Andreev’s career faced a downward trend, however, since vaulting to a career high World No. 18 a year later. Hampered by a multitude of injuries, including knee and shoulder troubles, he would push Roger Federer to five sets in the fourth round of the 2008 US Open, but struggled to maintain a consistent presence on the ATP World Tour since. The 2007 ATP Comeback Player of the Year made the announcement of his retirement in September, having competed in just one tour-level match this year. “This is my last year due to various factors and circumstances,” Andreev told Russian TV. “During the last few years there have been a lot of injuries, which played a decisive role. But life goes on and I want to stay in the sport.”
No. 35 – Igor Kunitsyn (Retired: 22 August)
A month before Andreev bade farewell, compatriot Igor Kunitsyn took his final bow during US Open qualifying. Kunitsyn is perhaps best known for his upset of former World No. 1 and countryman Marat Safin in the final of the 2008 Kremlin Cup. Ranked No. 71 in the world at the time, the 7-6(6), 6-7(4), 6-3 victory gave him his lone title on the ATP World Tour. A doubles semi-finalist at Roland Garros in 2008, the 32 year old was also an eight-time champion on the ATP Challenger Tour. Kunitsyn is an active member of the Russian tennis community and desires to continue working closely with the Federation in the near future.
No. 67 – Ivan Navarro (Retired: 3 April)
A relentless serve-and-volley artist on the court, Ivan Navarro peaked at No. 67 in the world in 2009. A five-time champion on the ATP Challenger Tour, Navarro broke into the Top 100 at the age of 25 after winning his first Grand Slam match, at Roland Garros in 2007. His most memorable match came on an electric Grandstand court at the 2009 US Open, when, after upsetting No. 27 seed Ivo Karlovic in the first round, the Spaniard pushed wild card Taylor Dent to a fifth set tie-break, falling 11-9.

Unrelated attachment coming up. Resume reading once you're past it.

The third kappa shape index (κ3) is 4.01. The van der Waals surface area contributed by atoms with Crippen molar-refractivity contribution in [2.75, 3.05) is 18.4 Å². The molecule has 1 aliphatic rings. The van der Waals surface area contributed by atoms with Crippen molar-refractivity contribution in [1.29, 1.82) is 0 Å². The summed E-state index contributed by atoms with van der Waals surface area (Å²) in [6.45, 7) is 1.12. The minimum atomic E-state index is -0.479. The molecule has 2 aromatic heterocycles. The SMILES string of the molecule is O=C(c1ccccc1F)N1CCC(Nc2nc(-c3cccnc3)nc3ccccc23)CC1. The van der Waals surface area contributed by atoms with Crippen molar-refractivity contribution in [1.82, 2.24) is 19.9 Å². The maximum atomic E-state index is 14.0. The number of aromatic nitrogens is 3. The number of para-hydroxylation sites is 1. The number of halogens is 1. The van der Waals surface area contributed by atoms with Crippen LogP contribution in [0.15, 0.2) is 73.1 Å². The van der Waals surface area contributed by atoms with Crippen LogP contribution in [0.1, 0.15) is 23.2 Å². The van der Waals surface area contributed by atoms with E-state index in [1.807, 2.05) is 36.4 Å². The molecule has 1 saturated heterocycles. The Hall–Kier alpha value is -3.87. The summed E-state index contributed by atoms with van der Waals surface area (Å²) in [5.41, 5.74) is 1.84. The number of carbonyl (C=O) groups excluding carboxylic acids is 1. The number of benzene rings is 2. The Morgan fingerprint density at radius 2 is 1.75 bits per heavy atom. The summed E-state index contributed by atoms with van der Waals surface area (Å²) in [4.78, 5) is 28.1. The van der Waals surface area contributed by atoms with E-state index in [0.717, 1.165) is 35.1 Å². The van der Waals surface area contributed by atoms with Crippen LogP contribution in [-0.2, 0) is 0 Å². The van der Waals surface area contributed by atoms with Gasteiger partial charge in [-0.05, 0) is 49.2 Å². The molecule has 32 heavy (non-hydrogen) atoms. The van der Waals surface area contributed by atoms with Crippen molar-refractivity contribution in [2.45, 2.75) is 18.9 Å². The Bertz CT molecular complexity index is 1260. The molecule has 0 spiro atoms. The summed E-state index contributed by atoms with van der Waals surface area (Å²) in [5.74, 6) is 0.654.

Doubles No. 10 – Dick Norman (Retired: 17 June)
No one epitomised perseverance and longevity quite like Dick Norman. A career that spanned a remarkable 22 years, the Belgian supplanted Andre Agassi as the oldest player on the ATP World Tour when the American retired in 2006. In 2009, at the age of 38, Norman became the oldest player to reach a Roland Garros final in the Open Era when he contested the doubles title match alongside Wesley Moodie. At the time, he was just the fifth player over 37 to compete in a men’s doubles Grand Slam final. A year later he would rise to a career-high Emirates ATP Doubles Ranking of 10, qualifying for the Barclays ATP World Tour Finals with Moodie.
Norman enjoyed considerable success on the singles court as well, posting a 13-11 record in ATP Challenger Tour finals and winning more than 260 matches on the circuit. The 42 year old ascended to No. 85 in the world in 2006, a decade after reaching the Wimbledon fourth round as a lucky loser. Norman dropped just one set en route to the Round of 16, collecting upsets of former champions Pat Cash and Stefan Edberg, as well as doubles legend Todd Woodbridge, before falling to third-seed Boris Becker.
“My career was divided into three parts,” Norman reflected after falling in his last match, in the doubles first round of the Topshelf Open. “In 1998 I retired for a couple of years and came back in 2000. When I came back I played well in singles and then in my third career, during the past few years, I focused on doubles and enjoyed that a lot too.
“I won’t give up tennis because it’s my passion and I want to share it with people. I’m organising tennis holidays and doubles clinics for people who want to improve their doubles game.”